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The Family Stone
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Have you ever watched a film, where everyone in the theater is looking around at each other, trying to figure out whether their reaction should be laughter, or outrage?
            Yea, I hadn’t either, until I saw The Family Stone.
The plot line somewhat resembled the mind of a maniac depressive; with delightfully funny scenes slammed right up against heartbreaking or unbelievably cruel ones.  I walked out of the theater staggering like I just got off a rollercoaster.
            The story follows uber uptight New Yorker Meredith Morton (Sarah Jessica Parker), who is going to spend Christmas with her boyfriend Everett Stone’s (Dermot Mulroney) politically-correct family. 
Both Meredith and the family seem to do unbelievably stupid things, which unfortunately made the movie both less convincing and less meaningful.
            In a Yin and Yang style love affair, where each individual fills the gaping holes in the other, Meredith begins falling for Everett’s flop of a brother Ben (Luke Wilson), and Everett falls in love with Meredith’s sister Julie (Claire Danes). 
            The good thing about this film was the way it almost nonchalantly addressed important issues -- something seriously lacking from this season’s flicks.  With super sized movies like King Kong, Harry Potter and the Chronicles of Narnia packing the theater seats, Stone exuded more of an idie movie feel, dealing with subjects like cancer, homosexuality, and people with handicaps.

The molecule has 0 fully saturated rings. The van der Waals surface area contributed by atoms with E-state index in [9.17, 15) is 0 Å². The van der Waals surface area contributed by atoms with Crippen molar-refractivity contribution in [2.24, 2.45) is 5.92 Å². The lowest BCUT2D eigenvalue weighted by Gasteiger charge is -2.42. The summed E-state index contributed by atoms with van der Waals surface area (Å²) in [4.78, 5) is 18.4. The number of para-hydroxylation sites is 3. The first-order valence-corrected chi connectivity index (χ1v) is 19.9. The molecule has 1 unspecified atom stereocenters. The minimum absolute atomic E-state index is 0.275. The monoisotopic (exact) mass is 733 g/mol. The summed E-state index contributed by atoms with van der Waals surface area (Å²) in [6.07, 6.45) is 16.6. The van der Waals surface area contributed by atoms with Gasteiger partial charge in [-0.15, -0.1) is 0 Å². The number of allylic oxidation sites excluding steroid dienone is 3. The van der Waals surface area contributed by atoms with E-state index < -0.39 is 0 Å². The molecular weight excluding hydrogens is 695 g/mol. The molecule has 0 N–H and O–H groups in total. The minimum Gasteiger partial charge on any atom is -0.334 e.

The film was also packed with a number of big, but recently absent, names.  A wonderfully terrible Rachel McAdams, who goes back to her roots of being a major mean girl, plays Everett’s sister Amy, who torments Meredith in some of the most horrifying ways.  Everett’s mother Sybil, the never-cease-to-wow-me Diane Keaton, assists the torment, but shows much more remorse for it.
Parker as Meredith, who is equally as impressive, is somehow resilient to the family’s debauchery until the very end when they all explode, volcano-style.
            After a much needed night of drinking and singing with Ben, Meredith finally takes down that incredibly tight bun in her hair, which the audience had been cringing at for the last 60 minutes.  The family reunites, and Meredith marries Ben, and Everett marries Julie.
            The love square’s final resolution worked so nicely, no one seemed to notice that two brothers were marry two sisters, and the film was set in New York, not West Virginia.
            Although it was a bit of an emotional escapade, this film brought reality to the screen, and stands out this season because of it.  Truth, honesty, and a big spoonful of reality will always be respected in films because it speaks to us in a way that no dueling wizard or 30-foot gorilla can.
 
 
 
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